Barron’s writes that “[Microsoft’s] shares have rarely been cheaper or its outlook more promising” and discusses “why the titan of Techdom is primed to grow, and grow, and grow.”
Investors are missing the big picture. The stock, which dipped slightly Friday following a fourth-quarter earnings report that came up a penny shy of expectations, is trading at a near-historic low valuation. Investors are interpreting the software giant’s new plan to pay out a mountain of cash to shareholders as a signal that its days as a growth stock are over. But the opposite is true: Microsoft is gearing up for further revenue gains and accelerating profits. The company has never been better positioned, and the stock has rarely been more attractive.
The real story on margins in recent years has been the company’s strategic decision to spend heavily on new businesses, losing billions of dollars in the process. When you look at the numbers, however, and you find Microsoft is making fundamental progress in all of its new lines.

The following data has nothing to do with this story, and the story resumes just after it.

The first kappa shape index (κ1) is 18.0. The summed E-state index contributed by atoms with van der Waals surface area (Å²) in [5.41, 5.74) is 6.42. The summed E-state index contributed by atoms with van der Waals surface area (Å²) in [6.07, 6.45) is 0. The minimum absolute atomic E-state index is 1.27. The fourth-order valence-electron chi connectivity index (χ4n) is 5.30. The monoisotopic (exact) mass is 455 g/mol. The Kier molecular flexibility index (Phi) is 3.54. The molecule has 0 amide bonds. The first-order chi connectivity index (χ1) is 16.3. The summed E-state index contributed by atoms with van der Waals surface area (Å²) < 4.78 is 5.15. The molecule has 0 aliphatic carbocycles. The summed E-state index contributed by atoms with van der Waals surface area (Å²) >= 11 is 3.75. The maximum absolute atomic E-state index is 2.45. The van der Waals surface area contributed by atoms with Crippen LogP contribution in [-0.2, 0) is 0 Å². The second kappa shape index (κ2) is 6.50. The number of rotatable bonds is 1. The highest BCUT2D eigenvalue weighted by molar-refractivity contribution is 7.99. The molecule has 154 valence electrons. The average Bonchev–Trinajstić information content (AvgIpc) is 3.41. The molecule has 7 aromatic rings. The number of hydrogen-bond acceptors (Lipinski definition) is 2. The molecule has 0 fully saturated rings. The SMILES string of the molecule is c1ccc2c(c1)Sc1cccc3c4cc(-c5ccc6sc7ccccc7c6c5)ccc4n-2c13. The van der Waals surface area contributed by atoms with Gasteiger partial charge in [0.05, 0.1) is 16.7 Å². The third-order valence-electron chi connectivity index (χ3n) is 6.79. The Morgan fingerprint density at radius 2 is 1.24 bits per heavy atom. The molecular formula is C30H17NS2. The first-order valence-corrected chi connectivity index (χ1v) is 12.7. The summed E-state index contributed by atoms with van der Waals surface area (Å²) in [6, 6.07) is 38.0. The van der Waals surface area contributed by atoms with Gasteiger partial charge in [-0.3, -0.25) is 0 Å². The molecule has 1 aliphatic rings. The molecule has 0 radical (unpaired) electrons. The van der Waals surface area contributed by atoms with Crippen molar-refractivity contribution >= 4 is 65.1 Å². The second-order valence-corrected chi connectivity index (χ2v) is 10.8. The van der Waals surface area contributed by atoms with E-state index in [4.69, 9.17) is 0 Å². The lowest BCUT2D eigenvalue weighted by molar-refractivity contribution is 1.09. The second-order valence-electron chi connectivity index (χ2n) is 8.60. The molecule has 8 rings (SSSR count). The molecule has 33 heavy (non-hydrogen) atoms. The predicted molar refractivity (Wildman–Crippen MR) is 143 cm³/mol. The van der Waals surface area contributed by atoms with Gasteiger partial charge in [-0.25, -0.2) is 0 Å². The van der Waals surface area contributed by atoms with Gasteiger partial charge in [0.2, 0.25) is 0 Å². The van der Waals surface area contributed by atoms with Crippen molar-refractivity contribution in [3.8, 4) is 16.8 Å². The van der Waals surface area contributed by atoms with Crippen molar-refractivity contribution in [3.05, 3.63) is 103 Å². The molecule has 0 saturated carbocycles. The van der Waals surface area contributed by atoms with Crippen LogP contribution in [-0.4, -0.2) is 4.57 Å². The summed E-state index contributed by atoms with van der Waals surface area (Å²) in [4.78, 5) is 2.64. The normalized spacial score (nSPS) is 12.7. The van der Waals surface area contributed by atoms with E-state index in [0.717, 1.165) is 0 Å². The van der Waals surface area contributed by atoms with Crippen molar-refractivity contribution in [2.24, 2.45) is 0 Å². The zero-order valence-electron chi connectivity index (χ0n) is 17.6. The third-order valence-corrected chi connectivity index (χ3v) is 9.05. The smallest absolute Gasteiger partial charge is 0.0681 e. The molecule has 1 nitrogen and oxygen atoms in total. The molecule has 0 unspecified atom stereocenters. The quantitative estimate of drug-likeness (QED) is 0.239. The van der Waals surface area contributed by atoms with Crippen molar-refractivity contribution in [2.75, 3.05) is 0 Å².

Thanks to the surge in Internet advertising, for instance, the ‘Net service MSN is now in the black, having just completed its first profitable year; it generated $121 million in operating income on $2.2 billion in revenues. Meanwhile, profits are surging at the company’s fast-growing server software unit, the third biggest slice of the company after the divisions that include Windows operating systems and Office business software. In fiscal 2004, the server business grew 19%, to $8.5 billion.
The back-office, enterprise-applications business, created essentially from nothing from the acquisitions of Navision and Great Plains software, has struggled, but it has pared losses and continues to generate strong revenue growth — 18% in fiscal 2004. While Microsoft continues to suffer losses on the Xbox game console — $1.2 billion in fiscal ’04 — a recent price cut sent unit volume soaring 27% in the fourth quarter, and the company is hard at work on a second-generation console, expected in 2005.
And while all this has been going on, the company has been cranking out the usual solid numbers from its core Windows and Office businesses. In fiscal 2004, both segments got a push from strong personal-computer sales. The company’s information-worker segment, which includes Office, increased revenues 17% last year, including 23% in the June quarter. And revenues for the operating-system business grew 11% for the year and 9% for the quarter.